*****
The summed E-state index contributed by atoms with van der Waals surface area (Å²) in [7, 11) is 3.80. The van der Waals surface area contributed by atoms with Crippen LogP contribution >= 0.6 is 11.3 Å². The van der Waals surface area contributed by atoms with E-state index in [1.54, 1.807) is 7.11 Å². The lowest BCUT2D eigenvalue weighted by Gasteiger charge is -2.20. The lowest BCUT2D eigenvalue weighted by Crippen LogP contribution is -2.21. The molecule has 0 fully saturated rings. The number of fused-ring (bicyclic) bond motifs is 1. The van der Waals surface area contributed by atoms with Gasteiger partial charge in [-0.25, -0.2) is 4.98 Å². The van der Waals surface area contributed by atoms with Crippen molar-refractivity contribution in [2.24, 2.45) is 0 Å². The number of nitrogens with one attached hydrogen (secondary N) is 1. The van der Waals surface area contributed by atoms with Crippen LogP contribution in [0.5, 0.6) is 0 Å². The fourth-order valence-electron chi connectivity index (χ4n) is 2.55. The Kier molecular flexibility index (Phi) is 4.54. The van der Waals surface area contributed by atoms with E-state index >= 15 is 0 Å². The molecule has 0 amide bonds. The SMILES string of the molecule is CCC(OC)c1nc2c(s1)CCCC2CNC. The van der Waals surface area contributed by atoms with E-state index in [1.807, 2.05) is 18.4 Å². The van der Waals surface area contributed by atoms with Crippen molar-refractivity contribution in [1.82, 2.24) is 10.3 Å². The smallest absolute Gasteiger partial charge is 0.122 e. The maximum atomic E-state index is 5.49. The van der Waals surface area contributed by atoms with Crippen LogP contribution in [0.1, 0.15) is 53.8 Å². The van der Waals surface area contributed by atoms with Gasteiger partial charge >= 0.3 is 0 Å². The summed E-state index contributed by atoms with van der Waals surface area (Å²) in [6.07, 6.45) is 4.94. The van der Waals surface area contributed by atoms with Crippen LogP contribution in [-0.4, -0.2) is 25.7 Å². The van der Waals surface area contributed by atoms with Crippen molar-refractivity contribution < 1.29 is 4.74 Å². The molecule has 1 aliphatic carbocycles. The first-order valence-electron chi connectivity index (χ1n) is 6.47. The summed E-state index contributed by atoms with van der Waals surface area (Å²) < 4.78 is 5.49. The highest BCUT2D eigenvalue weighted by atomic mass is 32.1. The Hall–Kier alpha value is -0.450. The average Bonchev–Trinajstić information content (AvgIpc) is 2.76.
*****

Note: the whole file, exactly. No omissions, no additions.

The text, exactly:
The summed E-state index contributed by atoms with van der Waals surface area (Å²) in [7, 11) is 3.80. The van der Waals surface area contributed by atoms with Crippen LogP contribution >= 0.6 is 11.3 Å². The van der Waals surface area contributed by atoms with E-state index in [1.54, 1.807) is 7.11 Å². The lowest BCUT2D eigenvalue weighted by Gasteiger charge is -2.20. The lowest BCUT2D eigenvalue weighted by Crippen LogP contribution is -2.21. The molecule has 0 fully saturated rings. The number of fused-ring (bicyclic) bond motifs is 1. The van der Waals surface area contributed by atoms with Gasteiger partial charge in [-0.25, -0.2) is 4.98 Å². The van der Waals surface area contributed by atoms with Crippen molar-refractivity contribution in [2.24, 2.45) is 0 Å². The number of nitrogens with one attached hydrogen (secondary N) is 1. The van der Waals surface area contributed by atoms with Crippen LogP contribution in [0.5, 0.6) is 0 Å². The fourth-order valence-electron chi connectivity index (χ4n) is 2.55. The Kier molecular flexibility index (Phi) is 4.54. The van der Waals surface area contributed by atoms with E-state index >= 15 is 0 Å². The molecule has 0 amide bonds. The SMILES string of the molecule is CCC(OC)c1nc2c(s1)CCCC2CNC. The van der Waals surface area contributed by atoms with E-state index in [1.807, 2.05) is 18.4 Å². The van der Waals surface area contributed by atoms with Crippen molar-refractivity contribution in [1.82, 2.24) is 10.3 Å². The smallest absolute Gasteiger partial charge is 0.122 e. The maximum atomic E-state index is 5.49. The van der Waals surface area contributed by atoms with Crippen LogP contribution in [0.1, 0.15) is 53.8 Å². The van der Waals surface area contributed by atoms with Gasteiger partial charge >= 0.3 is 0 Å². The summed E-state index contributed by atoms with van der Waals surface area (Å²) in [6.07, 6.45) is 4.94. The van der Waals surface area contributed by atoms with Crippen LogP contribution in [-0.4, -0.2) is 25.7 Å². The van der Waals surface area contributed by atoms with Crippen molar-refractivity contribution < 1.29 is 4.74 Å². The molecule has 1 aliphatic carbocycles. The first-order valence-electron chi connectivity index (χ1n) is 6.47. The summed E-state index contributed by atoms with van der Waals surface area (Å²) < 4.78 is 5.49. The highest BCUT2D eigenvalue weighted by atomic mass is 32.1. The Hall–Kier alpha value is -0.450. The average Bonchev–Trinajstić information content (AvgIpc) is 2.76.